BONUS: This edition contains a Things I've Been Silent About discussion guide. In this stunning personal story of growing up in Iran, Azar Nafisi shares her memories of living in thrall to a powerful and complex mother against the backdrop of a country’s political revolution. A girl’s pain over family secrets, a young woman’s discovery of the power of sensuality in literature, the price a family pays for freedom in a country beset by upheaval—these and other threads are woven together in this beautiful memoir as a gifted storyteller once again transforms the way we see the world and “reminds us of why we read in the first place” (Newsday).
'At 28 years old, I found myself living at home, with my 73-year-old father. As a child, my father never minced words, and when I screwed up, he had a way of cutting right through the bullshit and pointing out exactly why I was being an idiot. When I moved back in I was still, for the most part, an idiot. But this time, I was smart enough to write down all the things he said to me...' Meet Justin Halpern and his dad. Almost 1.5 million people follow Mr Halpern’s philosophical musings every day on Twitter, and in this book, his son weaves a brilliantly funny, touching coming-of-age memoir around the best of his sayings. What emerges is a chaotic, hilarious, true portrait of a father and son relationship from a major new comic voice. As Justin says at one point, his dad is ‘like Socrates, but angrier, and with worse hair’; and this is the sort of shit he says... ‘You know, sometimes it’s nice having you around. But now ain’t one of those times. Now gimmie the remote, we’re not watching this bullshit.’ ‘Happy Birthday, I didn’t get you a present... Oh, mom got you one? Well, that’s from me then, too – unless it’s shitty.’ ‘Your brother brought his baby over this morning. He told me it could stand. It couldn’t stand for shit. Just sat there. Big let down.’ ‘The worst thing you can be is a liar . . . Okay, fine, yes, the worst thing you can be is a Nazi, but THEN, number two is liar. Nazi 1, Liar 2.’ ‘Why the f**k would I want to live to 100? I’m 73 and shit’s starting to get boring. By the way, there’s no money left when I go, just fyi.’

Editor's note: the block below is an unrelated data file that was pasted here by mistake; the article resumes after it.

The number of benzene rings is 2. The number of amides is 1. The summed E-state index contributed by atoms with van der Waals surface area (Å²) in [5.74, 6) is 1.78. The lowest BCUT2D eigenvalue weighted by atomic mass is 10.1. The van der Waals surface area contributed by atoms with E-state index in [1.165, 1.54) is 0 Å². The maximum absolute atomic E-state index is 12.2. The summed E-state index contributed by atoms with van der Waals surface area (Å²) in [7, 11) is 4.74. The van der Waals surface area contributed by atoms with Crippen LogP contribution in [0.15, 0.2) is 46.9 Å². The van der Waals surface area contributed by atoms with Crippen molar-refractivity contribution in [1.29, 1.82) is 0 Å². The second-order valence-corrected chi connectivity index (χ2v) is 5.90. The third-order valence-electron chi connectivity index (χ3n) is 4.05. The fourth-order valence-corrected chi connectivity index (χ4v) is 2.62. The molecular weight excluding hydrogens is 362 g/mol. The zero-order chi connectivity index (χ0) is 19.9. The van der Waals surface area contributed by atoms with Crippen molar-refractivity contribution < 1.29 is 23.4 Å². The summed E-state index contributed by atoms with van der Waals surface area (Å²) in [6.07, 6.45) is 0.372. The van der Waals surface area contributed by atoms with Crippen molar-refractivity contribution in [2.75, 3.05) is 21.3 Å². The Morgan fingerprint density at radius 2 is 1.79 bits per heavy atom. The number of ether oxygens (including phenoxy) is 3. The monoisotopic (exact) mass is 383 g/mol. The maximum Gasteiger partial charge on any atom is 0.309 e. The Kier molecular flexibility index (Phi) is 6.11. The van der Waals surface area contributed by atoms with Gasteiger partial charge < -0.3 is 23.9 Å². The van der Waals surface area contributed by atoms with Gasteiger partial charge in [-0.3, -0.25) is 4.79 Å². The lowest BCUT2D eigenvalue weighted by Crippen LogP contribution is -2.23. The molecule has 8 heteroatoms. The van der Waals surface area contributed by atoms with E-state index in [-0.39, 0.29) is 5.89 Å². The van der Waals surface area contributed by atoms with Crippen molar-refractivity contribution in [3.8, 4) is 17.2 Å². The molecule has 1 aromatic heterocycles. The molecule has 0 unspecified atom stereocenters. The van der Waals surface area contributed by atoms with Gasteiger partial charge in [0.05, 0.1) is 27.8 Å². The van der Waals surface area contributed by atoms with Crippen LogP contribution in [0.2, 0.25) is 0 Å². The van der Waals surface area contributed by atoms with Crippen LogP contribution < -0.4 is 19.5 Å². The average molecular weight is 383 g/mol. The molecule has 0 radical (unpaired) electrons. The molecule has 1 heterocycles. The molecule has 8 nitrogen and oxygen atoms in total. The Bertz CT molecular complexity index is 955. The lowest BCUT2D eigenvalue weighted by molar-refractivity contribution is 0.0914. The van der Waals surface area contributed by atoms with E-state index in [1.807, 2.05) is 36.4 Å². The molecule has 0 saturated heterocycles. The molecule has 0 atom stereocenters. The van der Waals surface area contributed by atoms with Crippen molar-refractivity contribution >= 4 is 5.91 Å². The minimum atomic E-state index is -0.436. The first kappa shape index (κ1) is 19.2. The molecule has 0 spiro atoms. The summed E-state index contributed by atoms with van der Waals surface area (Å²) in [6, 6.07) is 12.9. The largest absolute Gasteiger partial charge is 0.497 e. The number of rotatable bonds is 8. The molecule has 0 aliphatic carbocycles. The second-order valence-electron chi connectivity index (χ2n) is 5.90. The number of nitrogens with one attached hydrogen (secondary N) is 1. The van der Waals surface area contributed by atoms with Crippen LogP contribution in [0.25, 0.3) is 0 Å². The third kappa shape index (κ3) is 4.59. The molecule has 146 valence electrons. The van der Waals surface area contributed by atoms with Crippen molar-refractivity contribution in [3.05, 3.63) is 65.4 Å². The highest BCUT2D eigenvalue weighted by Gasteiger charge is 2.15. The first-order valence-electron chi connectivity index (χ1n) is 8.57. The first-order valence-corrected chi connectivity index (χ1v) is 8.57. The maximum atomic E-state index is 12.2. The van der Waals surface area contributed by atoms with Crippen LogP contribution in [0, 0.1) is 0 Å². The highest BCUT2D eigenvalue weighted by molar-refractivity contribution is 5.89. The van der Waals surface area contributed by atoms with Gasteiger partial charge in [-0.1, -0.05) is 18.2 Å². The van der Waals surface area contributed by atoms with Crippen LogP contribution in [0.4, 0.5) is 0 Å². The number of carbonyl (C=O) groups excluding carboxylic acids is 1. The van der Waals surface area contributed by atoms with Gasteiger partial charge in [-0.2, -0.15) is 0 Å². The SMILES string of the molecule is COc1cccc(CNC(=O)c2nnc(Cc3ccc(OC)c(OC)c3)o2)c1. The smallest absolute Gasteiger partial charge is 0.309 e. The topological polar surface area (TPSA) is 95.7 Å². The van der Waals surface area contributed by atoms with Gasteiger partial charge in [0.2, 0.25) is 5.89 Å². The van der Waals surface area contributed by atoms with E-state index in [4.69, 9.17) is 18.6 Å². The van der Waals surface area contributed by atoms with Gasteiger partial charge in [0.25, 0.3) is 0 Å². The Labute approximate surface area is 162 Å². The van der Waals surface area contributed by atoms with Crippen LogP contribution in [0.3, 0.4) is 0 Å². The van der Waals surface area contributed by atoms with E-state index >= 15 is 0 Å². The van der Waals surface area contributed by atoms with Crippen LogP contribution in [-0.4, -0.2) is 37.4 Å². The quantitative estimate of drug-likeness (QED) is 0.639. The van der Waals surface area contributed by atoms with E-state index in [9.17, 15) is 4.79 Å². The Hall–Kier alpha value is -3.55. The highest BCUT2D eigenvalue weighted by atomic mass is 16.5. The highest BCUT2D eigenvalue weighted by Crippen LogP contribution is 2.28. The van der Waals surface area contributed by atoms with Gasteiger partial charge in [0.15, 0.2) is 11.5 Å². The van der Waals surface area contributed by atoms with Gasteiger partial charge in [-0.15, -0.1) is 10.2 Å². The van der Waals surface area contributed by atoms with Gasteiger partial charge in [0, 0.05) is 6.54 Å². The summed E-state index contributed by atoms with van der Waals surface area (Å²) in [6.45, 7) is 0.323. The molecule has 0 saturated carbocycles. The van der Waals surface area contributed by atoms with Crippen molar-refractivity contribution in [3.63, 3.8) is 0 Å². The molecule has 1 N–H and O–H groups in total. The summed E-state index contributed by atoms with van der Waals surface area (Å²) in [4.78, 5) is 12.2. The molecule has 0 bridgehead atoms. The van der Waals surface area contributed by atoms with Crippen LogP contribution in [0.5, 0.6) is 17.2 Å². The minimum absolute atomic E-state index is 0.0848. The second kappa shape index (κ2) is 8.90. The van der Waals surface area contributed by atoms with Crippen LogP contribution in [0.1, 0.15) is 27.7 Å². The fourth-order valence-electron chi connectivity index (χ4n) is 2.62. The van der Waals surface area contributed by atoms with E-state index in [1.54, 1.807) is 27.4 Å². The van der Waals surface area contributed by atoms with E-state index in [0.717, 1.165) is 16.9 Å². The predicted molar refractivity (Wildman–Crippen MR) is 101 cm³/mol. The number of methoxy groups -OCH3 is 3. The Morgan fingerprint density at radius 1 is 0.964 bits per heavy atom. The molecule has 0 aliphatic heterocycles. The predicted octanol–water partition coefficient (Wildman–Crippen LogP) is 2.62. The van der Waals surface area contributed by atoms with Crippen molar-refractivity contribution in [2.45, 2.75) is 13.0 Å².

On a fateful winter day, Amol Sabharwal, co-founder of one of the most ambitious start-up ventures in the country, yourquote.in, decides to quit. What makes Amol quit his own business venture just when it is on the brink of raising its first round of funding? Harsh Snehanshu, bestselling author of Oops! I Fell in Love! gives us an insider’s peek into the big, bad entrepreneurial world of fame, betrayal, lust for power, greed, and unethical business practices. Based on the real-life story of the start-up that the author co-founded in 2010, Because Shit Happened will tell you what NOT to do in a start-up.